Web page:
Owen has also used R for nearly 20 years, and has particular expertise in teaching beginners, multivariate statistics, spatial data, programming, maximum likelihood estimation, and visualisation (i.e., nice graphs!). His research focuses on the causes and consequences of extinctions in a changing world. His group performs experiments with microbial communities, models the structure of food webs, analyses variation in biodiversity, and does fieldwork in Iceland, the UK, and Switzerland.
PhD in Ecology, 1997
Imperial College London
BA Natural Sciences, 1994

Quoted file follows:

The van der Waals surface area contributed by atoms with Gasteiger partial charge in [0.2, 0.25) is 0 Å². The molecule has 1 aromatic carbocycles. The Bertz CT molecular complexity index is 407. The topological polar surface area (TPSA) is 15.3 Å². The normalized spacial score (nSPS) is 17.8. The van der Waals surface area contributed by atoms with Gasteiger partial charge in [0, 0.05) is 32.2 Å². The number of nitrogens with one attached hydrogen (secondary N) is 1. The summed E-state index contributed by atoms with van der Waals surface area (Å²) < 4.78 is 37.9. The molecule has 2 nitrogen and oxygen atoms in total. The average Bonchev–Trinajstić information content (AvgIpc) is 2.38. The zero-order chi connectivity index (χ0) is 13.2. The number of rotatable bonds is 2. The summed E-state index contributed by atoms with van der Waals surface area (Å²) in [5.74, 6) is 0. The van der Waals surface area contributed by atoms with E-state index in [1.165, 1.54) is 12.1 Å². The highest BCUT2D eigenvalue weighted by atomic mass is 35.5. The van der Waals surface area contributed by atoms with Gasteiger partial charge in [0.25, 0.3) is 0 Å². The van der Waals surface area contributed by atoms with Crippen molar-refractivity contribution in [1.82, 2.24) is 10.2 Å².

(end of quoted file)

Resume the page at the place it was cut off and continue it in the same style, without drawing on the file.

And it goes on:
Kings College, Cambridge University
Natalie Cooper’s reasearch aims to understand broad-scale patterns of biodiversity. She uses cutting-edge phylogenetic comparative methods and various large datasets to investigate a variety of topics using R. She currently has projects on whales, snakes, dinosaurs, bryozoans, corals, pangolins, tenrecs, fishes, chameleons, amphibians and many more! Natalie is an advocate for diversity in STEM and reproducibility. In her spare time she likes to read, watch Netflix and climb mountains, while sticking it to the patriarchy.
PhD in Ecology & Evolution, 2009
Imperial College London & Zoological Institute of London
MSc Advanced Methods in Taxonomy & Biodiversity, 2005
Imperial College London & Natural History Museum, London
BSc Biological Sciences, 2004
University of Exeter